lunch seated next to young arthur, and she said with some trepidation my name is harriet rabb, and artur's face lit up, and he grabbed her, and he said, harriet, have you read nan's week? isn't it fabulous? i loved it. young arthur is a feminist, and he's been pushing to close the gap between the salaries of men and women doing the same job, which is country wide and society wide and industry wide. he's really doing things. he's really a devoted feminist, and i have high hopes for him. the fact that he -- he does come off well in the book. he's promised a lot. he has acted. he has followed through this trying to shrink the -- in trying to shrink the salary gap and has shrunk it. for instance, he told me when i was interviewing him that the salary gap between men and women
on the new york times on the editorial side was averaging $13,000 a year. and on the business side, it was averaging $25,000 a year. he's now narrowed the gap to zero for new hires on the editorial side and to about $7,000 a year on the, on the business side. and this is a big move. i mean, punch is an aim mall -- amiable, decent, wonderful guy, but he never leaned on his managers saying this p counts on your record, not just putting out a quality product, let's really do something about women and minorities. he never really pushed. he said this is a very good idea and then didn't follow through. c-span: did "the new york times" review your book? >> guest: it's going to review it next sunday. c-span: do you have any idea what the review's going to say? >> guest: of course. [laughter] c-span: is it written by a
man -- >> guest: it's written by a woman, i think, although it's difficult to tell by the name. it sounds like a woman's name, and it's favorable. c-span: does that surprise you? >> guest: in a sense it does because i knew, a, that they would have to review it, and the times is big enough to review it. i thought that the person -- i knew that the person who reviewed it whether male or tale, um -- female, um, might think that if they wrote a favorable review about a shadowed series of episodes in the times' history, they might think if they wrote a good review, that they would never be able to write for the times again. many outsiders think of the times as a monolith instead of a newspaper with thousands of diverse personalities in it. i mean, there are a thousand
people on the news staff, there are 6,000 employees altogether. and we do not act and think as one. but i, you know, outsiders speak of "the new york times" as if we were all alike within it, which is not true. c-span: current editor max frankel. >> guest: yes. c-span: how do you think he likes this book? >> guest: he has been asked by many people within the times and outside what he thinks of the book, and he has replied that he has not read it. i don't know if max is speaking the truth, i don't know if he has read it and feels that it would be less controversial if he did not comment upon it. max is a friend. i mean, i am hard on max. c-span: you call him, say his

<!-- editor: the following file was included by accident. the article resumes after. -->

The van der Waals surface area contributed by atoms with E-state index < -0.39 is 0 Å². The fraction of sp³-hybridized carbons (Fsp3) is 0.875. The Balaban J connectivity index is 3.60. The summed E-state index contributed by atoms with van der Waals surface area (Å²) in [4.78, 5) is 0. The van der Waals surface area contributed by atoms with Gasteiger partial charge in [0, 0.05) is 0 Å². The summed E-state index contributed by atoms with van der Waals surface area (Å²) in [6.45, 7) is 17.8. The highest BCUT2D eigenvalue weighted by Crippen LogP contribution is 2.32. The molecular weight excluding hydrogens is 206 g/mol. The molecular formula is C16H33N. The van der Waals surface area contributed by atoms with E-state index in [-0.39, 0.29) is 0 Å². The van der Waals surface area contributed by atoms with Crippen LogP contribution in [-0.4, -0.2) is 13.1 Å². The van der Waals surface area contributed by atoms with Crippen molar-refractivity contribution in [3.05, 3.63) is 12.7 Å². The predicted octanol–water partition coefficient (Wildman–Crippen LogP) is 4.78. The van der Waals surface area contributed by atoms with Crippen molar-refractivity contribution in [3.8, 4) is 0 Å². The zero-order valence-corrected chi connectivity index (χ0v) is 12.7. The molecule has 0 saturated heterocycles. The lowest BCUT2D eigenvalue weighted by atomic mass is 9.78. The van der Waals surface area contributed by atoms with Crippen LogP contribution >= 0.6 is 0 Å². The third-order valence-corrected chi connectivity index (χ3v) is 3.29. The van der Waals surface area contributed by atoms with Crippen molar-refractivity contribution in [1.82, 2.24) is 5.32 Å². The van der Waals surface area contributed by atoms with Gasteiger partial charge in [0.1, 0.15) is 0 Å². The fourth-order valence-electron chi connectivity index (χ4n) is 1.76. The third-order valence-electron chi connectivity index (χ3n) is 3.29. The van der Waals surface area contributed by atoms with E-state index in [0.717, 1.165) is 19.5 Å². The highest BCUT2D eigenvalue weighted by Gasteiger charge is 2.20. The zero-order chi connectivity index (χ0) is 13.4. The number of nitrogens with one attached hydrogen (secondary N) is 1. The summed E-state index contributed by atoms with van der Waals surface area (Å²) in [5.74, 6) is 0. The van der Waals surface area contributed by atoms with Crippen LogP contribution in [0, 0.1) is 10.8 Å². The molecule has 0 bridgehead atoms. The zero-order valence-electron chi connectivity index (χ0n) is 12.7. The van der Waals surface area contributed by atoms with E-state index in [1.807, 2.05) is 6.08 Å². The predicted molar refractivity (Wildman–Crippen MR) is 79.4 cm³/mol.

style with women is ponderously gallant. of. >> guest: i think that's a very accurate description. c-span: what does that mean? >> guest: max is rather ponderous. he is not light and gay of heart. i have known max since we were both in our 20s or early 30s, and even then i used to tease him by calling him the young fogie. he's very earnest. he's a very decent guy. the times is full of decent men. but somehow it's almost as if max and i -- we're very close together in age. i'm 65, he's about 61 or 62 now. it's almost as if max and i are in a different generation. i was moved and exhilarated and propelled into action by the women's movement that rose in the early '70s, and max, i
think -- there are many things about women that he does not seem to understand. however, the interesting thing about max is he keeps putting his foot in his mouth in public, and yet his private performance at the times is quite good. he has moved more women into sort of middle management jobs than any other executive editor before him. and i say that in the book. he's managed to offend women by some comments he's made for publication. in one case he offended both blacks and women by saying that women had reached a critical mass at "the new york times" and so it was no big deal to fire them. not that they'd be fired at the times, it's a union paper. but what he meant was really that you could treat them as you now might treat a black baseball player. i mean, you could scold them, you could chew them out, but
that with the blacks at the paper you had to at least them very delicately because they had not reached a critical mass. and he managed to offend both women and blacks by making that statement. and yet he is actively hiring minorities, particularly hispanics and blacks which are a very big part of the new york city population. they're not doing as well with women. they're sort of concentrating on the minorities now. new hires of women are about 18% now in the pep tore y'all -- rep to have y'all field, and that is -- considering we're half of the world's population, that's not too good. c-span: where'd you grow up? >> guest: i grew up in chicago. c-span: how -- >> guest: newspaper town at that time. c-span: where'd you go to school? >> guest: northwestern. c-span: journalism? >> guest: yes. c-span: then where? >> guest: i went to europe. i sailed for europe in 1948 about a week after i graduated from college. i had a few words of french, i
had a french family that i was going to stay with that i found through the alliance francaise. and being young and stupid and full of hope, i sailed away to europe and began my career there. i was too young to be frightened, you know? and i spent the last seven -- the first seven years of my career in europe, in paris, berlin, frankfurt and london sort of learning my trade. c-span: when did you go to work for "the new york times"? >> guest: i went to work for "the new york times" full time as a staffer in 1955. january 19, 1955. and i had spent seven years doing general assignment reporting and feature writing for other newspapers, and i was a stringer on women's news for the times for about a year before i came back to new york. i was in london. and there i was with all that general experience behind me,